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New Kosovo Violence as Possible Threats Predicted in UN Internal Document Loom

September 25, 2006


( Research Service)- The senior UN security official in Kosovo has disclosed that KFOR is “anticipating wide-scale violent actions and demonstrations carried out by hardline Serbian and Albanian groups,” as negotiations reach a climax over Kosovo’s projected independence.

According to Makfax, on Sept. 22, KFOR arrested seven Kosovar Albanians allegedly involved in the anti-Serbian riots of March 2004. However, four recent bombings, some of which left elderly Serbs hospitalized, have led to UN condemnation- but little else.

On Sept. 1, Italy’s 2,500 KFOR forces passed on the overall command to the dependable Germans. German general Roland Kather took over for General Giuseppe Valotto and will have a mandate through summer 2007, according to AKI. The Germans, avenging their failed World War II efforts to crush the Serbs in Kosovo, are expected to take a hard line. The KFOR presence has in recent months been expanded in northern Kosovo, inhabited by Serbs. The stated justification has been to protect the Serbs but to most engaged observers it is fairly obvious that the real goal is to prevent weapons or reinforcements from arriving out of Serbia proper in case of future Albanian attacks on the beleaguered Serbian minority.

The UN regime in Pristina has long been aware of the potential for large-scale violence if the two ethnic groups fail to reach an agreement, which remains the case even as the deadline for conclusion of negotiations draws nearer, and UNMIK’s mandate draws to a close.

Inside documents reveal that the UN has long been brainstorming possible scenarios that could materialize by the end of the year. The existence of these reports shows that UN and related personnel in the UNMIK mission have been discussing and debating the potential for violence according to the possible results of the status talks.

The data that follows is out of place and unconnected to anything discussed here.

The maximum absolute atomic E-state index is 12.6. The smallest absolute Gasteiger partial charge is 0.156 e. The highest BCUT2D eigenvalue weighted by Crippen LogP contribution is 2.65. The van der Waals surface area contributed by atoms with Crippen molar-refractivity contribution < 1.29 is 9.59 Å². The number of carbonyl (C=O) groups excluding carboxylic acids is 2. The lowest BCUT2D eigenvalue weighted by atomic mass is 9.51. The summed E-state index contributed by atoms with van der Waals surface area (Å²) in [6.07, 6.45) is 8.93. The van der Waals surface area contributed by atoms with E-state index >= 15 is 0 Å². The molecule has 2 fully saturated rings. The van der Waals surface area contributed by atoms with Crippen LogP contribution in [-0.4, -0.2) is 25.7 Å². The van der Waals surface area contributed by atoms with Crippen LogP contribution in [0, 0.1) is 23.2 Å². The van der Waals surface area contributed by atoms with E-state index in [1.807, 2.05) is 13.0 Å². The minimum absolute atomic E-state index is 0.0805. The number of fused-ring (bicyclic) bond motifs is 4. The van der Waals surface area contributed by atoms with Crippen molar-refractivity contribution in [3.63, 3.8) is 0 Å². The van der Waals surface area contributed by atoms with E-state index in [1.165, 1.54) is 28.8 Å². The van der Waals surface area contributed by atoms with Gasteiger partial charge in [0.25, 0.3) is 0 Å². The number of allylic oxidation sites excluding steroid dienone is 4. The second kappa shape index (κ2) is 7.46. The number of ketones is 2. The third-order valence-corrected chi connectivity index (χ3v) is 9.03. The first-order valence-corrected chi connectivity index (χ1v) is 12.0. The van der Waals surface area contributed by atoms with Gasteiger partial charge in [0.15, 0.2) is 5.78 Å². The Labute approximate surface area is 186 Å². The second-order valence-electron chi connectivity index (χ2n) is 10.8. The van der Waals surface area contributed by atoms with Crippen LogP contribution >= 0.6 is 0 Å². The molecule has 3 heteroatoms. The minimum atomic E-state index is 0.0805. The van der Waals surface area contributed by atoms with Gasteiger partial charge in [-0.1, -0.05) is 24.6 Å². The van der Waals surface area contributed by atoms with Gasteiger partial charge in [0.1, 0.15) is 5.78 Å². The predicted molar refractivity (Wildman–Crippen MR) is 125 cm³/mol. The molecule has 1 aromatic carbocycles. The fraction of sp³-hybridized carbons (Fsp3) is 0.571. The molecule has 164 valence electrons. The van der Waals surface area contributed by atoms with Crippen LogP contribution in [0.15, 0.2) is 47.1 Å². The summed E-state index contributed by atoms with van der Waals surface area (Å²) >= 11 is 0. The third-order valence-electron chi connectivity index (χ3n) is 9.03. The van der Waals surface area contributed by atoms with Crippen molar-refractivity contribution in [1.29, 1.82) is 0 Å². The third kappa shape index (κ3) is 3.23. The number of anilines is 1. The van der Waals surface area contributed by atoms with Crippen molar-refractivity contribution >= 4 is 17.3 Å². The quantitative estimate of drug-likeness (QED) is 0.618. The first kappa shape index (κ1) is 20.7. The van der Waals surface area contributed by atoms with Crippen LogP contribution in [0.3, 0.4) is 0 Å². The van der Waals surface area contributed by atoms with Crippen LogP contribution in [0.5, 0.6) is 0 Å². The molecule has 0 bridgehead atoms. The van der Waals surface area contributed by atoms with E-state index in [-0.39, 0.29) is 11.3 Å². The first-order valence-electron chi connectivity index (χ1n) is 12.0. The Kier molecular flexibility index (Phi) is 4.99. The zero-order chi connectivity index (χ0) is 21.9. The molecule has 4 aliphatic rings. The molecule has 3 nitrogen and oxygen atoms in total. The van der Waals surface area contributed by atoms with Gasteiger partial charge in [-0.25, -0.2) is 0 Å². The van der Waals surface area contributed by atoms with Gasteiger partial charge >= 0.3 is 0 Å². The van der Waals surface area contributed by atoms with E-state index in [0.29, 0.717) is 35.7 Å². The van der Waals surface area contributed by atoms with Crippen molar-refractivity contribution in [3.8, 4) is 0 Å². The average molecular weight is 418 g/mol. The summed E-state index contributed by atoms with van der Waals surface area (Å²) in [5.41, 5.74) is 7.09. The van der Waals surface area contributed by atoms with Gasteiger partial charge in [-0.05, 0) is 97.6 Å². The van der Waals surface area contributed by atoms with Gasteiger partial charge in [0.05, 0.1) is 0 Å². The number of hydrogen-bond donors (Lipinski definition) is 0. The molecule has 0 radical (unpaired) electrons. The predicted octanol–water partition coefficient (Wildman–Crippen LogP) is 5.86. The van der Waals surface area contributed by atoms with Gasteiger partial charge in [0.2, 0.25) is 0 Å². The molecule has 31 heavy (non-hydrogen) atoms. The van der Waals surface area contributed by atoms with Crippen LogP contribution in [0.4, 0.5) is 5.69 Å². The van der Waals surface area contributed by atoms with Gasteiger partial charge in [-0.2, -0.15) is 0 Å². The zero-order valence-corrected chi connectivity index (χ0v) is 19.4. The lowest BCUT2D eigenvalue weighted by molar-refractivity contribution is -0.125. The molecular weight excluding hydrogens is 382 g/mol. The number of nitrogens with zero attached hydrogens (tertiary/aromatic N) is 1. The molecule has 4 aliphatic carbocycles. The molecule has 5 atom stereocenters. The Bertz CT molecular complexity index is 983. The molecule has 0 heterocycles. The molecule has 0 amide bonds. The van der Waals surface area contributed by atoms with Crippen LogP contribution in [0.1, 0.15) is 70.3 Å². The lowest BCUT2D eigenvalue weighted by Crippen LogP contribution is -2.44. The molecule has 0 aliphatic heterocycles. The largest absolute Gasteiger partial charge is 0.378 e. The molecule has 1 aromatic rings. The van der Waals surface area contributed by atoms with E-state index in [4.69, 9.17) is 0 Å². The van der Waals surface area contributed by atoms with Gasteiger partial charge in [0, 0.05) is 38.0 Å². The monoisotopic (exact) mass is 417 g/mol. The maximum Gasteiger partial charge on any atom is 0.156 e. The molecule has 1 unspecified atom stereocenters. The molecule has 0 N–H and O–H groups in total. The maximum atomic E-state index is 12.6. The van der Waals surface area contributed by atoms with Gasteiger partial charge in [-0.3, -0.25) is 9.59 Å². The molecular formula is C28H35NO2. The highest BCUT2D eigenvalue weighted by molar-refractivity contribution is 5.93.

The most celebrated such report was the internal UNHCR document on refugees. It was deliberated in January, 2006 (though the exact dates were not given later) and caused a sensation in the local and foreign media when it was cited in late spring.

This report indicated that the refugee body was making contingency plans for up to 70,000 Serbian refugees (out of around 100,000 total) being forced to flee in case of future trouble. At first UNHCR rejected the allegations, then downplayed the significance of the report, passing it off as a “routine” bit of brainstorming and not a policy. Eventually, after the initial furor had subsided, wire services such as Reuters were referencing the text, in a bizarre twist, as almost a confidence-building measure which would indicate that fear not, the authorities have got the master plan all worked out.

However, a second internal document, from the UN’s Civil Police, was made available several months ago to several months ago. Dated February 2006, the informal report considers five possible scenarios that could unfold in the disputed province by November. The hypotheses considered include: 1.) a decision for full independence in November; 2.) “more than autonomy, less than independence’; 3.) talks prolonged into the new year of 2007; 4.) a repetition of Yugoslavia’s experience of the 1990″s, when armed Albanians operating from rural areas target the authorities (in this case, internationals).